Patrick Graham, who has made horror fare like Ghoul and Betaal, agrees with Anurag Kashyap that horror in Hindi cinema needs to be rescued from the B-zone it is stuck in. “Horror in India really needs to be moved out of this trash category it’s been largely relegated to. Horror doesn’t have to be this childish, titillating piece of nonsense which has to tick certain boxes and have a jump-scare every three minutes. That’s not what horror has to be. It doesn’t have to be a Halloween special aimed at young teenagers, you know. It can be mature and like any other good story, horror should have solid drama. When people make horror, they feel they need to tick the jump-scare and titillating scenes boxes and they feel that just because it’s horror, they don’t need to write a good story. But the truth is that if you don’t have a good story in any film, it can turn out to be utterly rubbish,” is how Graham breaks it down for The Telegraph.
The fact that horror doesn’t function as a pure genre in Bollywood is illustrated by Vicky Kaushal, while promoting his supernatural film Bhoot —Part One: The Haunted Ship, telling The Telegraph that when approached with the 2020 film, he was “shocked” that the film didn’t have “at least a couple of songs”. I thought, ‘Ismein pucca kuch romantic hoga… ismein pucca paanch gaaney honge’… I was trying to find a remix song possibility in the film. I read the script and I was very surprised to know that there was no such thing. It was just pure horror. From the first page to the last, it was sticking to the story… there was no unnecessary romantic subplot,” Vicky had said then. Bhoot was a disaster at the box office, and there hasn’t been any talk of Part Two since.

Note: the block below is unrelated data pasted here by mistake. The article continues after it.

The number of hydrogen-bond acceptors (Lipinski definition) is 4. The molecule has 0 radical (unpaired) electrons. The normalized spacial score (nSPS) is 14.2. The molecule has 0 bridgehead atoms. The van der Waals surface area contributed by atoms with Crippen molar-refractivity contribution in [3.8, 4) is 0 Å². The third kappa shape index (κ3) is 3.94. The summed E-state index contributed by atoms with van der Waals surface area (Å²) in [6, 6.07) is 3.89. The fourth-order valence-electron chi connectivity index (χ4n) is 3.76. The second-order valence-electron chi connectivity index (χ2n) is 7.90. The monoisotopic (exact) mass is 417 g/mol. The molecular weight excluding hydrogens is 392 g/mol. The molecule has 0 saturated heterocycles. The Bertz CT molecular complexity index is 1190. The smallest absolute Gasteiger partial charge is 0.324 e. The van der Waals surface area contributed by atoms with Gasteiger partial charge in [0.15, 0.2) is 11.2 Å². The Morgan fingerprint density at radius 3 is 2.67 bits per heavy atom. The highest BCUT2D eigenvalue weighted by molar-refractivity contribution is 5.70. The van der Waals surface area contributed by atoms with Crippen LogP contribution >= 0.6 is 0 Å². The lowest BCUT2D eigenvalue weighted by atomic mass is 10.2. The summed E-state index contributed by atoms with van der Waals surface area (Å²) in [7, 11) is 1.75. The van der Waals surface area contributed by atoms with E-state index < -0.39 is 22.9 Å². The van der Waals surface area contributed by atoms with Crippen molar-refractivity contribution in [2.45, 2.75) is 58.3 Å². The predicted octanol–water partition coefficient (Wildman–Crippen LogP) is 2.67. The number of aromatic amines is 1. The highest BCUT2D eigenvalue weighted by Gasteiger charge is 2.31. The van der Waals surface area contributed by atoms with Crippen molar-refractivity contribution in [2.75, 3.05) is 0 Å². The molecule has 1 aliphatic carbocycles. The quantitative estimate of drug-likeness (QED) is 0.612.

BHOOT was an early winners in the pure horror genre
As it stands now, horror in Bollywood has to be propped up and padded with other elements to make it ‘mainstream’. In 2007, Bhool Bhulaiyaa, starring Akshay Kumar and Vidya Balan, experimented with horror comedy, and became a runaway hit. A few other films in the genre followed, most of which fell by the wayside. Go Goa Gone was Bollywood’s first attempt at zombie comedy and though well received, it didn’t do much for the genre. This Friday will see the release of Phone Bhoot, with Katrina Kaif in the lead, in what looks like a desi answer to Ghostbusters. We aren’t too sure about this one.
Horror tempered with social commentary is a bankable genre in Hollywood today, thanks in no small measure to Jordan Peele and his films like Get Out and Us. Four years ago, Stree, starring Rajkummar Rao, Pankaj Tripathi and Shraddha Kapoor, winningly married horror with urban legend, comedy, folklore and social commentary to make a killing close to Rs 200-crore at the box office. Its success proved to be a turning point for the genre, but Pari in the same year and Chhorii, that released in 2021, though well-intentioned lacked inventiveness, and didn’t leave a mark.
BULBBUL turned the feminist revenge theme on its head with a blend of folklore and social commentary
But Bulbbul,a powerfully rendered feminist, revisionist tale of a woman wronged, told through the trope of horror, worked very well for Netflix. So did Tumbbad, perhaps the best example of homegrown horror in recent times.
Stree director Amar Kaushik is now back with Bhediya, billed as India’s “first creature comedy”. Set to release in end-November, the film has mainstream stars like Varun Dhawan and Kriti Sanon and was shot almost wholly in Arunachal Pradesh. The werewolf genre, which Bhediya as its name suggests falls into, is practically untouched in Bollywood and one hopes that the film finds a lot of takers, like Bhool Bhulaiyaa 2 did earlier this year.
But the trailer of Bhediya has more laughs than scares and the makers have just released a song called Thumkeshwari, which simply illustrates what we have been trying to say all along... that horror in Hindi films will take some time at least to just rely on the spook factor.